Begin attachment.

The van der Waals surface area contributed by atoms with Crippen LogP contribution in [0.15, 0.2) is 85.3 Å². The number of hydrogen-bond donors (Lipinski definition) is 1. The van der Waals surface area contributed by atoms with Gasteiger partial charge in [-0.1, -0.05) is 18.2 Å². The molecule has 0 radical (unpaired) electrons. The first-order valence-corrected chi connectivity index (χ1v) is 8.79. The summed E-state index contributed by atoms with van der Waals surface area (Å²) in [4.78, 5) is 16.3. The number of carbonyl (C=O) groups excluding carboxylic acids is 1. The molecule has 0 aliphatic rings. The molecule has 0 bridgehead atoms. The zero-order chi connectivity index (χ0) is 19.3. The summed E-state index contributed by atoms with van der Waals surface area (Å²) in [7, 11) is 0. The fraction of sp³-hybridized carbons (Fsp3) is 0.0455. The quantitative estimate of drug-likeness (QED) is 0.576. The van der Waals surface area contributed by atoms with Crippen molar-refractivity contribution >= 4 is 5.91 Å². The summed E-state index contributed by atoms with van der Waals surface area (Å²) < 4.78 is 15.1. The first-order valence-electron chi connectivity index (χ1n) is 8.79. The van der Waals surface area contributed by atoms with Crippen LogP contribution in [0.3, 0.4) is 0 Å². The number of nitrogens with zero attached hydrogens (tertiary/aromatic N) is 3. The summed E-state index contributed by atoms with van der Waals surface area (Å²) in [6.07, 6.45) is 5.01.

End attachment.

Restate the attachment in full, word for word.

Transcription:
The van der Waals surface area contributed by atoms with Crippen LogP contribution in [0.15, 0.2) is 85.3 Å². The number of hydrogen-bond donors (Lipinski definition) is 1. The van der Waals surface area contributed by atoms with Gasteiger partial charge in [-0.1, -0.05) is 18.2 Å². The molecule has 0 radical (unpaired) electrons. The first-order valence-corrected chi connectivity index (χ1v) is 8.79. The summed E-state index contributed by atoms with van der Waals surface area (Å²) in [4.78, 5) is 16.3. The number of carbonyl (C=O) groups excluding carboxylic acids is 1. The molecule has 0 aliphatic rings. The molecule has 0 bridgehead atoms. The zero-order chi connectivity index (χ0) is 19.3. The summed E-state index contributed by atoms with van der Waals surface area (Å²) in [7, 11) is 0. The fraction of sp³-hybridized carbons (Fsp3) is 0.0455. The quantitative estimate of drug-likeness (QED) is 0.576. The van der Waals surface area contributed by atoms with Crippen molar-refractivity contribution >= 4 is 5.91 Å². The summed E-state index contributed by atoms with van der Waals surface area (Å²) < 4.78 is 15.1. The first-order valence-electron chi connectivity index (χ1n) is 8.79. The van der Waals surface area contributed by atoms with Crippen LogP contribution in [0.3, 0.4) is 0 Å². The number of nitrogens with zero attached hydrogens (tertiary/aromatic N) is 3. The summed E-state index contributed by atoms with van der Waals surface area (Å²) in [6.07, 6.45) is 5.01.